Dairy cows typically produce much more milk than is needed to feed their calves. You can expect a dairy cow to produce about eight gallons of milk a day.
Milk production continues for five or six years, but begins to decline as the years pass. A young dairy cow may need to be milked once a day while she is feeding her calf.
If her calf is taken away, she’ll need to be milked two or three times a day. As she ages, the number of times to be milked daily will decrease.
Not Milking A Dairy Cow Causes Many Serious Problems
If a dairy cow’s calf is taken away to increase milk production and you suddenly stop milking her, she will continue to produce milk at a rate of eight gallons a day.
Naturally, this causes the udder to swell painfully. It may cause the cow to have difficulty lying down, standing or moving about. If neglected too long, the udder may burst and become infected.
Will Not Milking A Dairy Cow Cause Her To Die?
Yes, if the udder bursts and becomes infected, the cow could die. Additionally, if she develops mastitis (inflammation of the udder) and does not receive treatment, she could die.
Treatment of mastitis involves milking out any infected milk and treating the udder topically with antibiotic and anti-inflammatory ointments. Your vet may also prescribe oral or injected antibiotic and anti-inflammatory treatments.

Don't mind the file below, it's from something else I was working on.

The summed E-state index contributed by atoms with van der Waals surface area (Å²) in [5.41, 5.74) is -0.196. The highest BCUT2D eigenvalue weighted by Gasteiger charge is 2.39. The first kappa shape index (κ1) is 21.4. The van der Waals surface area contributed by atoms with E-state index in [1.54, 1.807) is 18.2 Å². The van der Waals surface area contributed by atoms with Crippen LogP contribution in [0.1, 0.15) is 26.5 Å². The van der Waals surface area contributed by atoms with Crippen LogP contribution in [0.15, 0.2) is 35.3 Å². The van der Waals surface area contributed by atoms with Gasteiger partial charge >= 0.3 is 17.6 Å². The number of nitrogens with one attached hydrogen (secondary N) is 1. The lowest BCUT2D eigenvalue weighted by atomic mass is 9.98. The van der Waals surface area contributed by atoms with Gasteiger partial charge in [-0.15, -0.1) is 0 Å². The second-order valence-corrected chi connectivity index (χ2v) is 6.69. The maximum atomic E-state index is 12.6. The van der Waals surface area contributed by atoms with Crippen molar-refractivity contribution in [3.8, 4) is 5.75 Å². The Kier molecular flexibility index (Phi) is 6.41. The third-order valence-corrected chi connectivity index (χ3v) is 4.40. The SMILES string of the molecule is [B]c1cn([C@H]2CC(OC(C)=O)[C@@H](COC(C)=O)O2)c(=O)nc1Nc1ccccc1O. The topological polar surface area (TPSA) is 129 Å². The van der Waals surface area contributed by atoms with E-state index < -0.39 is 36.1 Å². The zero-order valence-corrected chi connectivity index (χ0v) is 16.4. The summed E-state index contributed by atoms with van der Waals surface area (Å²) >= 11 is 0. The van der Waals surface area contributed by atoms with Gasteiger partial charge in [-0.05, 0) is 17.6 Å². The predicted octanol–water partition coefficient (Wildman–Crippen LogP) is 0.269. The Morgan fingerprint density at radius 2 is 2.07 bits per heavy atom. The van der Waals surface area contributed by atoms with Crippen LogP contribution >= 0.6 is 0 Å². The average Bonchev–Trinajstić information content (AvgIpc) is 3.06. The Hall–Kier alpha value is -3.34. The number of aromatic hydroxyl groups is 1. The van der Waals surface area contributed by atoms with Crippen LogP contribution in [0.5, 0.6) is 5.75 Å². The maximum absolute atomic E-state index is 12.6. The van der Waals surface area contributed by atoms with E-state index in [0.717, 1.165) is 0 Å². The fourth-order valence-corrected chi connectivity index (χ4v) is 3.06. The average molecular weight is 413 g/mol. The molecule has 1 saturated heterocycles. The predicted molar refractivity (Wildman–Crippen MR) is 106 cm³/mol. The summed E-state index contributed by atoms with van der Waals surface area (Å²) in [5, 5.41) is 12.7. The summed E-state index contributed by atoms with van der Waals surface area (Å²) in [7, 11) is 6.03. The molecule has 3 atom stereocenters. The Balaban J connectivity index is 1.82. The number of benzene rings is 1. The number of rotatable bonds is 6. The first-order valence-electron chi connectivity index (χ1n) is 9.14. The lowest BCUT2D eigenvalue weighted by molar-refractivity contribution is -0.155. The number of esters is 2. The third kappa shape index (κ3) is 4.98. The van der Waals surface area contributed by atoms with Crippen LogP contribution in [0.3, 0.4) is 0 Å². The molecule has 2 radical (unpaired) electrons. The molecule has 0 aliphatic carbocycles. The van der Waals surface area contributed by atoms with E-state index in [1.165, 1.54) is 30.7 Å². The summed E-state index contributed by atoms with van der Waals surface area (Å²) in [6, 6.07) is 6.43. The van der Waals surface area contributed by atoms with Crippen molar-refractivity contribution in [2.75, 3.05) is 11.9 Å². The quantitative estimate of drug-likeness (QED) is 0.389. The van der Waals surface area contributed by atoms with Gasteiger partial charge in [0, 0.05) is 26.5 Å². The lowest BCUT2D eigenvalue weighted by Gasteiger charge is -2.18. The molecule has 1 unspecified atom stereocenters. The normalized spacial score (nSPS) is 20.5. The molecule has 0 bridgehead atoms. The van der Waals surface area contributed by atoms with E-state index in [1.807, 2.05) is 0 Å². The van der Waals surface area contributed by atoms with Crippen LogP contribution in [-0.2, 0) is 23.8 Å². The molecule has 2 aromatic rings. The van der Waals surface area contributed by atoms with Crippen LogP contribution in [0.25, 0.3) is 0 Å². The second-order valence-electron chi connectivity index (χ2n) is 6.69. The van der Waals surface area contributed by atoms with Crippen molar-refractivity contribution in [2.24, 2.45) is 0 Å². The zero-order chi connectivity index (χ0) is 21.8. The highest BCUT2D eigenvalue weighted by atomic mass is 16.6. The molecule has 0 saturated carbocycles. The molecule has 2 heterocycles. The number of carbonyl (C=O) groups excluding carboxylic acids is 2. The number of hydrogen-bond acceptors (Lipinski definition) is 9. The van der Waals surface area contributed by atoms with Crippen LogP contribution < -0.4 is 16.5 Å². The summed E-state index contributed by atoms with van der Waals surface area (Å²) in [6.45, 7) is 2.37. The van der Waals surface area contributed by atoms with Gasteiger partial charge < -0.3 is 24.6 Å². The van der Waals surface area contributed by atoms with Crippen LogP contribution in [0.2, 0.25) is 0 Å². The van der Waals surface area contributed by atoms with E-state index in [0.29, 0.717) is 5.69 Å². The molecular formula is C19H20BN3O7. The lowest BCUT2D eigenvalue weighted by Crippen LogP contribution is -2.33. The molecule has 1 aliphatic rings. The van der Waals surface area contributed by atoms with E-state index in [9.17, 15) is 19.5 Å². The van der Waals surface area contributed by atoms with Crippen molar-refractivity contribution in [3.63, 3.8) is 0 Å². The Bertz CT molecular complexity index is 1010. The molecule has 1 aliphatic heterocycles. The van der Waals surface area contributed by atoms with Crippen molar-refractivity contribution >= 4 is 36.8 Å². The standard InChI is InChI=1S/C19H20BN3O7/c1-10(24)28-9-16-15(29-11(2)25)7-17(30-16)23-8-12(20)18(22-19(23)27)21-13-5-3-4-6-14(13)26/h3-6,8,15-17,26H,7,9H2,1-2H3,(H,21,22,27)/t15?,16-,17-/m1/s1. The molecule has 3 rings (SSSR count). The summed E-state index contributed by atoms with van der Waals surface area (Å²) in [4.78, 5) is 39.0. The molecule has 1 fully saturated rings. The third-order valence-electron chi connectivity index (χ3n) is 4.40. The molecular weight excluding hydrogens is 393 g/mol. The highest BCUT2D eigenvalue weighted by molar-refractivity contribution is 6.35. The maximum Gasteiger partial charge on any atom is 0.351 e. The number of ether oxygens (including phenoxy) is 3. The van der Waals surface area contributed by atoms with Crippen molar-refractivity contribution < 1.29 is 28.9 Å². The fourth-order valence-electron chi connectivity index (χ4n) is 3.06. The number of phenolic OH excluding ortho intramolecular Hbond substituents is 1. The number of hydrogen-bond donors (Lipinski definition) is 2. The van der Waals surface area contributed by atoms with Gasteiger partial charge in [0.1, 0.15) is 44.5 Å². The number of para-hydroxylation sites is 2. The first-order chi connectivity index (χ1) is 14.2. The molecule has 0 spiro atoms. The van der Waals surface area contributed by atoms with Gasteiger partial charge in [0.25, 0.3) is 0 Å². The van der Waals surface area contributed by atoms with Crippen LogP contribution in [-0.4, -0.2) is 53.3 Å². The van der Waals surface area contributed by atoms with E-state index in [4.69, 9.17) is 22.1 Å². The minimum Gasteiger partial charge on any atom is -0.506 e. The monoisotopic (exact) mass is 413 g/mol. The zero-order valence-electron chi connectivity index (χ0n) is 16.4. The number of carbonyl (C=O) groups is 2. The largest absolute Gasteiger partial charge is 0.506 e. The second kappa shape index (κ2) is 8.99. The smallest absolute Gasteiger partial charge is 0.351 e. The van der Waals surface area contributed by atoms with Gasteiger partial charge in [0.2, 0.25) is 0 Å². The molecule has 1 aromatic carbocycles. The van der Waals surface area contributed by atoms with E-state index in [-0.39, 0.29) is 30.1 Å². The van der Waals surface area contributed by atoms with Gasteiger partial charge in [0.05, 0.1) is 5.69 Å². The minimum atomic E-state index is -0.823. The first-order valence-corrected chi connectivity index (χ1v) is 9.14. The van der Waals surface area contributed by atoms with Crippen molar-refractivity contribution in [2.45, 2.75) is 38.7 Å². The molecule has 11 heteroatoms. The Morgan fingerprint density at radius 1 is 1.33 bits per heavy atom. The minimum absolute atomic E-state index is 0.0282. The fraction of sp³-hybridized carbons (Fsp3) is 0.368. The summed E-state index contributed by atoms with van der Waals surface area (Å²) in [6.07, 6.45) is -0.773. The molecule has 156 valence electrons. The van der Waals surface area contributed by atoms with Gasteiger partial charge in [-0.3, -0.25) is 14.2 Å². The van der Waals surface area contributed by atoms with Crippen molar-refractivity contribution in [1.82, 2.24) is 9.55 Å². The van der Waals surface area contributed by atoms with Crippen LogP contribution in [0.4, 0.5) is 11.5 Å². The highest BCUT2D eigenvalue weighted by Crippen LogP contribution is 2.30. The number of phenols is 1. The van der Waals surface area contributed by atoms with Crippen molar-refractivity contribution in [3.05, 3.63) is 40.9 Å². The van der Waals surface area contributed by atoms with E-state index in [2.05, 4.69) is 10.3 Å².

While in treatment, the cow’s milk cannot be used, and her milk will probably dry up. This means that she will have to be bred again to begin producing milk again.
Clearly, mastitis is a condition to be avoided. It makes a lot more sense to just milk your cow regularly than to run the risk of having her develop this dangerous, painful, expensive condition.
TIP: Check this cow milking machine if you want a bit of help
What If You Can’t Milk Your Cow Today?
Backup is one thing you will have to think about seriously and prepare for carefully if you plan to keep a milk cow.
Keeping livestock, in general, means saying “goodbye” to days off. Your cattle and other animals need to get food, water and consistent care every single day.
If you are keeping meat cattle, this can be as simple as keeping a big trough full of clean water and making sure that round bales of hay and good pasture are always available. If you are keeping dairy cattle, it means daily milking.
Be sure to line up help that you can call on in case you fall ill or get hurt. Your cows and other livestock will need daily care. Failure to provide it is neglect.
Long Term Planning Can Give You And Your Cows A Natural Break
It is possible to plan your farm care in a way that gives you a break from milking in the winter. This means breeding your cows strategically so that they give birth very early in the spring.